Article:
Planters with elephant handles – Theodore Deck, circa 1870
This Asian-inspired “neo” Théodore Deck planter with an ovoid shape is composed of three horizontal friezes, a wide neck and a pair of elephant handles. The first and third friezes are enhanced by pink flowers on a light beige background. These Japanese style flowers can be found in many 19th century ceramists’ works, such as the pieces created by the french Eugène Victor Collinot.
Théodore Deck plays with the stems of the flower which intertwine to give movement to the work. The interlacing becomes a pretext for the delicate decoration of the vase. The central frieze with a royal blue background features motifs of “Taotie” masks, which takes us back to Chinese culture and gives this vase a very special style. This last frieze contrasts with the other two by its geometric dimension. These splendid handles with elephant heads refer to Indian culture.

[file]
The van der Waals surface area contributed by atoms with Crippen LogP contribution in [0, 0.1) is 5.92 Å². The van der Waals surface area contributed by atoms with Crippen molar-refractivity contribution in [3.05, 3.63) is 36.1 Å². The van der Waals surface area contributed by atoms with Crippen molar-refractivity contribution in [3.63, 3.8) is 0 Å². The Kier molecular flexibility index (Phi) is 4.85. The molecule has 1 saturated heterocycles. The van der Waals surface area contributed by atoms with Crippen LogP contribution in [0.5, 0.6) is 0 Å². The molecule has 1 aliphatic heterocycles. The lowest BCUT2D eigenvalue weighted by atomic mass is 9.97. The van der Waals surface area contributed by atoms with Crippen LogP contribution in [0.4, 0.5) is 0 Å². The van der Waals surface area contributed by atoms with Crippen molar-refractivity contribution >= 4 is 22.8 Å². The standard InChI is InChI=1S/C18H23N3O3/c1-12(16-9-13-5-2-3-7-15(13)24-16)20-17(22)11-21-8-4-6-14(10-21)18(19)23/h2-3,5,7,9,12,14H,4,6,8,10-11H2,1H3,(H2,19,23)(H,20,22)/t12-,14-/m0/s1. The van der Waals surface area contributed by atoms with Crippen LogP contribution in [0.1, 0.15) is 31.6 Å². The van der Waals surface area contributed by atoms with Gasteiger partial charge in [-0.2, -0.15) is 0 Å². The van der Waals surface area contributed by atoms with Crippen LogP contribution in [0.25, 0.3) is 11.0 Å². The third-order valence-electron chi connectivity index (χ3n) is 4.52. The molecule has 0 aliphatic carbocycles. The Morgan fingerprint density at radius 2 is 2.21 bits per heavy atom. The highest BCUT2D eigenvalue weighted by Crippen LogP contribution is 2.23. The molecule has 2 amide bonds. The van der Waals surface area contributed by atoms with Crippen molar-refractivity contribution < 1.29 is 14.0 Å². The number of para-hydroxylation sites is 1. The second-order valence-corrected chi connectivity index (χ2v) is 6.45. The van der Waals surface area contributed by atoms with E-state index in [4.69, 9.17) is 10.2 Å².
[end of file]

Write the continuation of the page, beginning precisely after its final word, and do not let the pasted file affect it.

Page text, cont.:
In this work, Théodore Deck uses his characteristic and beautiful blue, a shade of turquoise known as “Deck Blue”, which will become a signature of his production. This characteristic blue can be seen throughout the entire piece, particularly on the neck and on the “Taotie” masks. His removed pictorial style close to the techniques of aquafortist and the brightness of the colours give a freshness and confer a particular spontaneity to the scene, made possible only thanks to the undeniable talent of the artist.
With the opening of Japan to the Western world at the end of the 1850s, artists and craftsmen were increasingly influenced by Japanese art, which was then imported and displayed in many specialized galleries. It was highly appreciated, both in Paris at the Universal Exhibitions of 1867 and 1878, and in Europe.